Friday, June 22, 2007


Now, some of you - okay, all of you - who know me at all know that my verbalization waxes and wanes. But usually, it just seems to wax, increase, and crescendo. Depending on who I'm around, I can be quiet (if they're high energy) or loud (often if they're low energy).
But sometimes, my chatter reaches that stratospheric level of what Mom called "motormouthing." It took far into my teens to grasp with self-realization what exactly she meant. I finally developed the knowledge of my own self to be able to stop in the middle and say, hmm, wait, am I motormouthing?
She simply meant that words were pouring forth from her daughter at an unrelenting pace, punctuated possibly by activity or eating, but only as one pauses at a rest stop before continuing the journey. A friend joked recently about building me a red wooden soapbox. My basic
reply to that is that I haven't needed one yet to coax me to talk, it'll happen regardless of
what I'm standing on, be it woolen Mongolian rug that hugs my hardwood floor or sun dappled
back porch that keeps leaning disconcertedly.
I once described a devotional moment involving Psalm 46 like this: "And you know, the verse 'Be still and know that I am God'? Well, it was like God was reminding me, hey you, sit down and shut up for a minute and just remember which one of us is God."
Delight tickles my soul when I am able to use words to instruct or teach others, whether it's
how to "fold in" eggs in a recipe or relating historical facts about John Wesley's family or Lady
Jane Gray's martyrdom.
I also glean joy and satisfaction when my vocal chords lend themselves to someone whose
voice isn't working, or whose words are quiet, misunderstood, or even unspoken. One of the most fascinating communications I've ever witnessed was a large group of deaf people in the foodcourt of the local mall. I noticed vaguely two things: silence on my left, and lots of hand
gestures. It was like having Everybody Loves Raymond on mute. Then I looked closer. Forty,
fifty, sixty people of all ages and races were together for what appeared to be a weekly meeting.
And since the hearing impaired don't have trouble being heard - at least in terms of audio -
they could communicate to someone thirty feet away as long as their vision was intact. I've
never wanted to know sign language so badly. Interestingly enough, I felt like the outsider.
I wanted to know what they were saying, I wanted to reply back.
So in a recent post, I attempted to lend my access to a keyboard, my "soapbox" to the Chinese
brethren who suffer under oppressive political practices. Like the government literally
looking over your shoulder when you pee on a pregnancy test stick to see if they need to
"relieve" you of your burdensome little bundle of would-be joy. If any government official ever tried to attack my uterus, you'd be keeping look-out while I dug a shallow grave in my back
yard for the unsuccessful beaurocrat.
Be that as it may, I recognize that many different opinions exist on exactly how to deal with
the Communists harming their people problem. Some are for attempting to subvert through
slow, gradual capitalism, while others like myself take a more pointed, aggressive approach. Please share your thoughts, whatever they are, on the scrap paper of my blog so that we all
may have our cages rattled.
Today's motormouthing, soapbox sermon is of a fluffier but pressing nature: instead of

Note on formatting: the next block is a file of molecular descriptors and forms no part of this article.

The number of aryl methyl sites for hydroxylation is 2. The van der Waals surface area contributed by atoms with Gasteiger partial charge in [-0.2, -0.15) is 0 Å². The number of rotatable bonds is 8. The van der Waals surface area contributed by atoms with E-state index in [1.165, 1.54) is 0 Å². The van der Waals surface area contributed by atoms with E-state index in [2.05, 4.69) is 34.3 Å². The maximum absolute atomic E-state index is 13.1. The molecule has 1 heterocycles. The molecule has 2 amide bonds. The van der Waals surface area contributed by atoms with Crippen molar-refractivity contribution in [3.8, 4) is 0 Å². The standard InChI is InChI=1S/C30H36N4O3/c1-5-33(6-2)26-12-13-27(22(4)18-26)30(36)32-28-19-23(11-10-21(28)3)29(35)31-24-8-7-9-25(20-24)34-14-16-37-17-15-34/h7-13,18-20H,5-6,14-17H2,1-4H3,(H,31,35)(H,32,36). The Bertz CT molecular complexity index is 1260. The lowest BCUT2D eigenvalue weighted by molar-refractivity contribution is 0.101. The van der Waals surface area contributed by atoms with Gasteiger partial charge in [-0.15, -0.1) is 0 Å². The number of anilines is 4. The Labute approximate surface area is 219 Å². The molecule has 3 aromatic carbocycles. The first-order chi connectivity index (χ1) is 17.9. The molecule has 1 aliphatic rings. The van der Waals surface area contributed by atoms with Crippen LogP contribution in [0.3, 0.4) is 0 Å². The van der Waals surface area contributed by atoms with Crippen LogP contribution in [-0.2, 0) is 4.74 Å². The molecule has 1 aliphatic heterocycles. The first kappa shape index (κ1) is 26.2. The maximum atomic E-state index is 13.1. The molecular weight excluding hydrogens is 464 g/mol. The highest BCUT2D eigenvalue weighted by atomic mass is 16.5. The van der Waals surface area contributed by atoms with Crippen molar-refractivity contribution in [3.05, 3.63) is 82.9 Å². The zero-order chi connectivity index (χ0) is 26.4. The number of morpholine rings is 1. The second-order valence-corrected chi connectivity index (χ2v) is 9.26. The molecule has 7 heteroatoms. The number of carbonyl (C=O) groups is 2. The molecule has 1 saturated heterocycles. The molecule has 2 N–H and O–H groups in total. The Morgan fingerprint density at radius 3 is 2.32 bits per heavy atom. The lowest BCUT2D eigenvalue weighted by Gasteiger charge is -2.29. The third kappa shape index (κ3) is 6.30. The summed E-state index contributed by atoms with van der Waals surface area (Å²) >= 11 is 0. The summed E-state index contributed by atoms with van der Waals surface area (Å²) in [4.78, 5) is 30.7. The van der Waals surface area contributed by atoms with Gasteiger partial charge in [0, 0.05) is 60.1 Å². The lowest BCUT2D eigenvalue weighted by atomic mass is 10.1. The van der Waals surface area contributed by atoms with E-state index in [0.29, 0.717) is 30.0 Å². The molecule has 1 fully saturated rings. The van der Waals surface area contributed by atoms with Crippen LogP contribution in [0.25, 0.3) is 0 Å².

cruel regimes, we deal with a domestic thief that has robbed many of your homes.
This September, I will participate in the Memory Walk, a fundraiser to support research into
treatments for Alzheimer's disease. I had a grandfather with dementia. Many of you have had
grandparents, parents, sisters or brothers who have fallen prey to the robber of selfhood.
For almost a year I toiled in the company of women and men who needed daily assistance
remembering where they were, what year it was, and even how old they are. Sometimes
they could still walk but couldn't remember where their room was, what my name is, or
if they wore an outfit yesterday.
Unfortunately, for the sake of physical care, this population frequently finds itself
physically and socially marginalized from the rest of the "real world," as church members
and pastors become busy with worthwhile things only to forget sinners and saints housed
in the halls of nursing homes.
What a joy it is to learn their stories, share common interests, and laugh wholeheartedly
with people so eager to give. My own little nest of senior citizens raised money for a shelter
for women fighting addictions. They hosted a bake and book sale, assembled gift baskets,
and delivered them to the center. All nursing home residents - mostly women - being
useful to other women who found themselves on the outskirts of society.
If you have a moment, I welcome you to my Memory Walk website. Please don't forget
the ones who can't remember.

Tuesday, June 19, 2007

of millstones and beatitudes


















Monday, June 18, 2007

Red Lights, Red Carpet, Red Pimps

Since humans have organized ourselves into order, culture and government, there
has been a tension. Might makes right (I'm stronger, you serve me), or revolution
(look who's stronger now), or family (I'm the king's daughter, serve me) or party
(we are all stronger than all of you) all help form constitutions, revolts, crowns and
Enter 2008. Believe it or not, Paris Hilton will soon recede into the background, a
sad wash-up, while the media frenzy flies from the Rockies to the caucus, from West
Coast to Right Wing.
I am not writing about the elections.
Instead, comments are pressingly necessary about a scandal.
Oooh, that's different.
This scandal has more devastating effect than Bill's bimbo ever could have